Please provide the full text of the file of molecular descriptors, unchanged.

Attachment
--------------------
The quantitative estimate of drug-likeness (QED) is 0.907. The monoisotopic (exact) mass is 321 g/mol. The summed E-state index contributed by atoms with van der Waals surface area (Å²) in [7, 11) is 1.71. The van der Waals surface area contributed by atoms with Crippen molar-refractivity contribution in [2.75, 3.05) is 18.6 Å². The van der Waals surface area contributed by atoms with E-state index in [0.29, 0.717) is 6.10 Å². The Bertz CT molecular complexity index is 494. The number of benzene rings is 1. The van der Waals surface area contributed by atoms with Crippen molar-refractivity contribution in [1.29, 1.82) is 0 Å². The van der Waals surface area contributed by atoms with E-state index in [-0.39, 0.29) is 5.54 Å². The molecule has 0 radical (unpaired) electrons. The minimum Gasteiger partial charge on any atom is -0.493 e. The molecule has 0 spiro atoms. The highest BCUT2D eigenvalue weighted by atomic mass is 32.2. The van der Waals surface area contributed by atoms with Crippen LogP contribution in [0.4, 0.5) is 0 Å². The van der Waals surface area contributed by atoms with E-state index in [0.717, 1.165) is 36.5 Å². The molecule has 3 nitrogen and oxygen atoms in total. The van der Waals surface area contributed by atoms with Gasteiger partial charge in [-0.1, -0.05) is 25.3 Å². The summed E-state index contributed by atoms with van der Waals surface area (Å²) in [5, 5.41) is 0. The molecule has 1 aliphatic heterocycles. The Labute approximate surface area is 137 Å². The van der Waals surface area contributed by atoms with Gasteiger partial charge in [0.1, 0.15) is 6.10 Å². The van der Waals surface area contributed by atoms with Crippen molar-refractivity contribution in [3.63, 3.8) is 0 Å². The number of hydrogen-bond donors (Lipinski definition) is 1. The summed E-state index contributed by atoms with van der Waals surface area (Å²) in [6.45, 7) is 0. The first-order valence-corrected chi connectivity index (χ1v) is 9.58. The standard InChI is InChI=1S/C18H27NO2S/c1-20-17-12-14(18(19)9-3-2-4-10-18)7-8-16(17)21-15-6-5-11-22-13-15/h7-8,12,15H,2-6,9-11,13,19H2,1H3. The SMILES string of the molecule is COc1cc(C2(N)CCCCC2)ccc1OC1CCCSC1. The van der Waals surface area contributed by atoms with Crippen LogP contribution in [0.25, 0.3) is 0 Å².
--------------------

The quantitative estimate of drug-likeness (QED) is 0.907. The monoisotopic (exact) mass is 321 g/mol. The summed E-state index contributed by atoms with van der Waals surface area (Å²) in [7, 11) is 1.71. The van der Waals surface area contributed by atoms with Crippen molar-refractivity contribution in [2.75, 3.05) is 18.6 Å². The van der Waals surface area contributed by atoms with E-state index in [0.29, 0.717) is 6.10 Å². The Bertz CT molecular complexity index is 494. The number of benzene rings is 1. The van der Waals surface area contributed by atoms with Crippen molar-refractivity contribution in [1.29, 1.82) is 0 Å². The van der Waals surface area contributed by atoms with E-state index in [-0.39, 0.29) is 5.54 Å². The molecule has 0 radical (unpaired) electrons. The minimum Gasteiger partial charge on any atom is -0.493 e. The molecule has 0 spiro atoms. The highest BCUT2D eigenvalue weighted by atomic mass is 32.2. The van der Waals surface area contributed by atoms with Crippen LogP contribution in [0.4, 0.5) is 0 Å². The van der Waals surface area contributed by atoms with E-state index in [0.717, 1.165) is 36.5 Å². The molecule has 3 nitrogen and oxygen atoms in total. The van der Waals surface area contributed by atoms with Gasteiger partial charge in [-0.1, -0.05) is 25.3 Å². The summed E-state index contributed by atoms with van der Waals surface area (Å²) in [5, 5.41) is 0. The molecule has 1 aliphatic heterocycles. The Labute approximate surface area is 137 Å². The van der Waals surface area contributed by atoms with Gasteiger partial charge in [0.1, 0.15) is 6.10 Å². The van der Waals surface area contributed by atoms with Crippen molar-refractivity contribution in [3.63, 3.8) is 0 Å². The number of hydrogen-bond donors (Lipinski definition) is 1. The summed E-state index contributed by atoms with van der Waals surface area (Å²) in [6.45, 7) is 0. The first-order valence-corrected chi connectivity index (χ1v) is 9.58. The standard InChI is InChI=1S/C18H27NO2S/c1-20-17-12-14(18(19)9-3-2-4-10-18)7-8-16(17)21-15-6-5-11-22-13-15/h7-8,12,15H,2-6,9-11,13,19H2,1H3. The SMILES string of the molecule is COc1cc(C2(N)CCCCC2)ccc1OC1CCCSC1. The van der Waals surface area contributed by atoms with Crippen LogP contribution in [0.25, 0.3) is 0 Å².